http://www.reformationtheology.com/2008/11/the_mosaic_covenant_works_or_g.php

Conclusion

Though the thesis of Pratt’s essay is slightly different from mine, he concludes:

To reinforce what we have seen at this point, we should mention that the language of conditionality is the same in all three covenants God made with Israel. As we have already seen, in Genesis 17:9 God told Abraham and his descendants to “keep my covenant” by observing circumcision. This expression also appears in the Mosaic covenant when God says to Israel in Exodus 19:5 “and you must keep my covenant”. In the same way, in Psalm 132:11 the Davidic line is also required to “keep my covenant.” This shared language makes it clear that the fundamental dynamics of all three covenants are the same…

…In my estimation reformed theologians who argue that the Abrahamic and Davidic covenants were unconditional are fundamentally misguided. Although we may distinguish the central concerns of Abrahamic, Mosaic and Davidic covenants from each other and from other biblical covenants, there is little justification for arguing that the difference is conditionality and unconditionality.

However, Pratt makes a very serious error in his essay. He makes a number of helpful observations about the Abrahamic covenant, including observations about Royal Land Grant and Suzzerain-Vassal Treaties, so I encourage you to read it. But after establishing that the Abrahamic, Mosaic, and Davidic covenants were conditional, he erroneously applies these conclusions to the New Covenant, because he believes that the New Covenant is only an historical administration of the covenant of grace, of which the Abrahamic, Mosaic, Davidic, and Noahic are all parts or dispensations. He therefore concludes that our salvation is conditioned upon our obedience:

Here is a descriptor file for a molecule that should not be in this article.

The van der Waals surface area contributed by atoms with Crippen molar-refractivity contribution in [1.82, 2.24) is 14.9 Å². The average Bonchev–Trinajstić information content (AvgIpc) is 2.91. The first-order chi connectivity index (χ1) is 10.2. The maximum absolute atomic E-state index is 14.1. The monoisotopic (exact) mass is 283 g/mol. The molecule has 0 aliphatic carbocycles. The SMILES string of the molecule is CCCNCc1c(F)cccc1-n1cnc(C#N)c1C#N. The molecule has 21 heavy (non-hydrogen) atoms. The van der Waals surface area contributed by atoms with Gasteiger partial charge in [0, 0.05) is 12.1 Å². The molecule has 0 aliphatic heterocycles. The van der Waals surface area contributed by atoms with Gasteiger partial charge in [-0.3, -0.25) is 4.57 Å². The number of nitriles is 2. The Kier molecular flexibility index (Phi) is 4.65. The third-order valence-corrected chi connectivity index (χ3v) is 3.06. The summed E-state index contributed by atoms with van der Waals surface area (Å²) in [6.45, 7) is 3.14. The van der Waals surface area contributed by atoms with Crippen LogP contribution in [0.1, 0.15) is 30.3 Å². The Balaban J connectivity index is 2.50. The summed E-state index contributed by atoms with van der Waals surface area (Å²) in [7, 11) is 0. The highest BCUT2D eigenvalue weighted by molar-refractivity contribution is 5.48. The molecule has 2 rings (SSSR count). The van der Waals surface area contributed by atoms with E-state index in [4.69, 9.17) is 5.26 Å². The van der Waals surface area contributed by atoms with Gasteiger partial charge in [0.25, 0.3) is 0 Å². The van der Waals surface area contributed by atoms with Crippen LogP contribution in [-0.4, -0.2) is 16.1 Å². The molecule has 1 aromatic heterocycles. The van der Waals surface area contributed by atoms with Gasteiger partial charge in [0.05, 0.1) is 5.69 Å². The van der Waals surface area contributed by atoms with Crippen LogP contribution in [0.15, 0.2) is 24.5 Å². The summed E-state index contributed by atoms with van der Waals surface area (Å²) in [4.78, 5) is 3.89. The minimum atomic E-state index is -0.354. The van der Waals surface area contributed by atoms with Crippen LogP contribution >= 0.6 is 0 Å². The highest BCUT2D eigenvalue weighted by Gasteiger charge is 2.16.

“a measure of conformity to God’s standards of holiness is a necessary condition for receiving salvation…the New Testament makes sanctification a necessary condition for eternal salvation…faith that justifies has always resulted in meeting the requirements of good works.”

Pratt’s error is that he lumps in the New Covenant with all the others and fails to recognize it’s utter distinctness, it’s utter newness. Furthermore, he fails to recognize that the New Covenant, working throughout the OT, was the means God used to fulfill His promise to Abraham in Genesis 15. The Abrahamic Covenant was not the New Covenant/Covenant of Grace. See how John Owen explained this:

“When we speak of the “new covenant,” we do not intend the covenant of grace absolutely, as though it were not before in existence and effect, before the introduction of that which is promised here. For it was always the same, substantially, from the beginning. It passed through the whole dispensation of times before the law, and under the law, of the same nature and effectiveness, unalterable, “everlasting, ordered in all things, and sure.” All who contend about these things, the Socinians only excepted, grant that the covenant of grace, considered absolutely, — that is, the promise of grace in and by Jesus Christ, —was the only way and means of salvation to the church, from the first entrance of sin.

But for two reasons, it is not expressly called a covenant, without respect to any other things, nor was it called a covenant under the old testament. When God renewed the promise of it to Abraham, he is said to make a covenant with him; and he did so, but this covenant with Abraham was with respect to other things, especially the proceeding of the promised Seed from his loins. But absolutely, under the old testament, the covenant of grace consisted only in a promise; and as such only is proposed in the Scripture,

-Exposition of Hebrews 8:6″

Abraham’s disobedience would cut him off from the covenant of circumcision. Our disobedience can never cut us off from the New Covenant because our obedience is found in our mediator Jesus Christ.

For I am sure that neither death nor life, nor angels nor rulers, nor things present nor things to come, nor powers, nor height nor depth, nor anything else in all creation, will be able to separate us from the love of God in Christ Jesus our Lord.

See also